Well, it's the end of a very very stressful week in the financial markets. For the sake of not trying to steal DoubleD's words, I'll be brief. But it's important for folks to know that we are in the midst of the deepest financial crisis in the history of the United States. Some would say we are nowhere near as bad as the Great Depression, but if we did not have the FDIC, there would be the run on the banks that caused the run on the stock market which collapsed the economy. Instead, we've had the federal government buying companies (AIG), brokering sales (Bear Sterns, WAMU) and incurring $5+ Trillion of debt with the take-over and guaranty of Fannie Mae and Freddie Mac. These are historic times, just not in a good way. It is likely that the turnaround will not occur until mid 2010, possibly later in Seattle due to the loss of 40,000 jobs and vacating of close to 2 million square feet of office space when WAMU is melded into JP Morgan.
All the more reason to save your money, pinch your pennies, and above all, grow as much of your own food as you can. That said, tonight I harvested 6 pounds of green beans from my garden. Likely the last hurrah for the year.
So I methodically clipped and cut these six pounds of beans while I caught up on some TiVo. An hour later and presto!
Boy is that a ton of green beans. Some nice frantic work to blanch and ice-bath, dry and spread out on pans for freezing. Another relaxing tv show later and tada!
Four pounds of green beans ready to be cooked up for dinner. Of course, I haven't tried the ones I froze before. I sure hope we like them, cause I've got roughtly 6 pounds of frozen green beans to feed my family this winter and spring. Boy do I hope we like them. Because prices of fresh produce are going through the roof. Did I mention that I de-stressed major tonight. Bonus!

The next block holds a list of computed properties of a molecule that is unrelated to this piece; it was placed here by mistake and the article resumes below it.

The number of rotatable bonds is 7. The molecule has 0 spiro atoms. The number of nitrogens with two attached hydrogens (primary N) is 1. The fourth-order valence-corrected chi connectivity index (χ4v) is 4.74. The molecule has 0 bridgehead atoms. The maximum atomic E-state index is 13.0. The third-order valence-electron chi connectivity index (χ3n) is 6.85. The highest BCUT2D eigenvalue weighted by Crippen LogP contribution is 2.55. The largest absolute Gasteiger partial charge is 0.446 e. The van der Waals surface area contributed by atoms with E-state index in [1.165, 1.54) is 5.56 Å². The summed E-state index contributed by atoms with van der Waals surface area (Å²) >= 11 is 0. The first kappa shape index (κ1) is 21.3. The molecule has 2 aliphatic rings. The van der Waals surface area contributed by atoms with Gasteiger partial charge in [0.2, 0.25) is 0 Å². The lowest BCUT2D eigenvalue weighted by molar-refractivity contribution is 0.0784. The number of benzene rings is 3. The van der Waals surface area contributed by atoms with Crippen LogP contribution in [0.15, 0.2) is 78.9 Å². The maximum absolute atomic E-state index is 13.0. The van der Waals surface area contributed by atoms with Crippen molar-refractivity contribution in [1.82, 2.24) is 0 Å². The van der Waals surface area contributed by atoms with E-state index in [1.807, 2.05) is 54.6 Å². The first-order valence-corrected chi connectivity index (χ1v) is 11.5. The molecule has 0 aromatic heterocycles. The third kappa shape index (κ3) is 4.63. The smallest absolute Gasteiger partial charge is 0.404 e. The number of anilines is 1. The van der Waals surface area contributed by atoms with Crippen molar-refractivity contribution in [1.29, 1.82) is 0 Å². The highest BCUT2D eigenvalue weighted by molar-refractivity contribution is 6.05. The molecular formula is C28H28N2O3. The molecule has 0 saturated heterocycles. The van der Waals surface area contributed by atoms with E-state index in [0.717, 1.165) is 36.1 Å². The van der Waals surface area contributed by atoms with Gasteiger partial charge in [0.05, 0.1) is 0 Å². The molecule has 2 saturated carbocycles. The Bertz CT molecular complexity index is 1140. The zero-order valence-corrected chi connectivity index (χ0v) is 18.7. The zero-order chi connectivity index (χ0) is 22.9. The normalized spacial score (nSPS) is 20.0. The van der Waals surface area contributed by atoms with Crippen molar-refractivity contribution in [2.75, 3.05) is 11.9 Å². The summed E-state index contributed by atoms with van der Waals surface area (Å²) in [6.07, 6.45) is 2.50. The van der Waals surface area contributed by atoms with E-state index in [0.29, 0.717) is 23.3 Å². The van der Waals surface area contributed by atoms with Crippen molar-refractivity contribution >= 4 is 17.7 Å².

While I was out there I snapped a few pics of my garden to share. Not much of it's good news.
The tomato plants are looking very sickly. I'm not sure if I'm not watering it enough (problem with SWC's is they don't water themselves in the rain), or maybe it's supposed to happen. Not sure, but I'm hoping the remaining tomatoes ripen.
Similarly, my cucumber plants are dying from the bottom up. The good news is that I'm still finding cukes growing in this weather. Boggles the mind doesn't it?
The corn is still growing too. It wasn't there when I harvested before so I'm hopeful that it's going to turn out ok. If not, it's only a handful of ears to compost.
I'll end the tour with pest problems. One is an old nemisis and the other is new.
Yep, that's a formerly healthy spinach leaf infested with leaf miners. It's in a totally different bed from my old spinach planting and it's 8 months later. So I'm guessing it's in the dirt. Grrr. I guess another thing on my list is to spray Spinosad natural biological warfare. Parasites for bugs. How cool is that?
What you can't see is formerly perfectly healthy cauliflower leaves. About two weeks ago I found a few nibbles. I didn't think much of it, because Steve Solomon's book said the healthier the seedling the more resistant it is to disease and infestation. I figured it's my healthiest cauliflower seedling so I'd be fine. Now I'm not sure it will survive. Grrr. Spinosad for these too I guess.
So, tomorrow starts a very busy but mostly enjoyable weekend. The weather's going to be great, in the mid 60s to low 70s and dry. It's going to be extra busy because on top of the huge list of things to do, I've been tasked to help my father-in-law to roof his new shed. I'm hoping it'll only take a few hours if he's all ready when I get there. As it is I'm going to be fighting light doing all of the work myself in the yard. The folks won't be able to help this weekend. Now I'll know a bit how EG feels. At least it will be very non-stressful, or stressful in a different / fun way.
Enjoy your garden, and grow tons!